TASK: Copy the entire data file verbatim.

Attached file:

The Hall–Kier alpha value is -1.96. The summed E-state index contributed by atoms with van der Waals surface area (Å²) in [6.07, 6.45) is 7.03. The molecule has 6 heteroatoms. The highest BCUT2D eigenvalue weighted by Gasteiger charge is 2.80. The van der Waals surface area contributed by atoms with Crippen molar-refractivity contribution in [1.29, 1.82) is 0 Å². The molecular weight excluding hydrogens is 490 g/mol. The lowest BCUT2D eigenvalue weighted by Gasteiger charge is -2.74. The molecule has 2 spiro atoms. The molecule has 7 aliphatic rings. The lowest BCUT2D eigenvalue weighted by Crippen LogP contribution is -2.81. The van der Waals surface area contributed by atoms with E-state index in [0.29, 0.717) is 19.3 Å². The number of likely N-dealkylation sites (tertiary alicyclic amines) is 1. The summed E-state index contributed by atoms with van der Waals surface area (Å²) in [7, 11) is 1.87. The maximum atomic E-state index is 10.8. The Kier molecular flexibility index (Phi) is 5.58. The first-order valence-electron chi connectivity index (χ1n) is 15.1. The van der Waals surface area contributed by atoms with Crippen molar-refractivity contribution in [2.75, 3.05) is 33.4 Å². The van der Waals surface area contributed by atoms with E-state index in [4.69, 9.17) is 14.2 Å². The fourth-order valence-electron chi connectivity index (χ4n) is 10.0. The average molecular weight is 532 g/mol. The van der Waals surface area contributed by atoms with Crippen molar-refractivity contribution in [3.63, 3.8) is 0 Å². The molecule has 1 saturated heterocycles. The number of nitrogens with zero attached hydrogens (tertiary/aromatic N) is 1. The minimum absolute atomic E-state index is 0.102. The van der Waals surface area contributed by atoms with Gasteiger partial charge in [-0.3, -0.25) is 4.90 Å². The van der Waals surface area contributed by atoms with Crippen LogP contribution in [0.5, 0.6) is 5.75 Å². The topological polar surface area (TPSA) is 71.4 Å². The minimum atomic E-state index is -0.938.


The Hall–Kier alpha value is -1.96. The summed E-state index contributed by atoms with van der Waals surface area (Å²) in [6.07, 6.45) is 7.03. The molecule has 6 heteroatoms. The highest BCUT2D eigenvalue weighted by Gasteiger charge is 2.80. The van der Waals surface area contributed by atoms with Crippen molar-refractivity contribution in [1.29, 1.82) is 0 Å². The molecular weight excluding hydrogens is 490 g/mol. The lowest BCUT2D eigenvalue weighted by Gasteiger charge is -2.74. The molecule has 2 spiro atoms. The molecule has 7 aliphatic rings. The lowest BCUT2D eigenvalue weighted by Crippen LogP contribution is -2.81. The van der Waals surface area contributed by atoms with E-state index in [0.29, 0.717) is 19.3 Å². The number of likely N-dealkylation sites (tertiary alicyclic amines) is 1. The summed E-state index contributed by atoms with van der Waals surface area (Å²) in [7, 11) is 1.87. The maximum atomic E-state index is 10.8. The Kier molecular flexibility index (Phi) is 5.58. The first-order valence-electron chi connectivity index (χ1n) is 15.1. The van der Waals surface area contributed by atoms with Crippen molar-refractivity contribution in [2.75, 3.05) is 33.4 Å². The van der Waals surface area contributed by atoms with E-state index in [4.69, 9.17) is 14.2 Å². The fourth-order valence-electron chi connectivity index (χ4n) is 10.0. The average molecular weight is 532 g/mol. The van der Waals surface area contributed by atoms with Crippen molar-refractivity contribution in [3.63, 3.8) is 0 Å². The molecule has 1 saturated heterocycles. The number of nitrogens with zero attached hydrogens (tertiary/aromatic N) is 1. The minimum absolute atomic E-state index is 0.102. The van der Waals surface area contributed by atoms with Gasteiger partial charge in [-0.3, -0.25) is 4.90 Å². The van der Waals surface area contributed by atoms with Crippen LogP contribution in [0.5, 0.6) is 5.75 Å². The topological polar surface area (TPSA) is 71.4 Å². The minimum atomic E-state index is -0.938.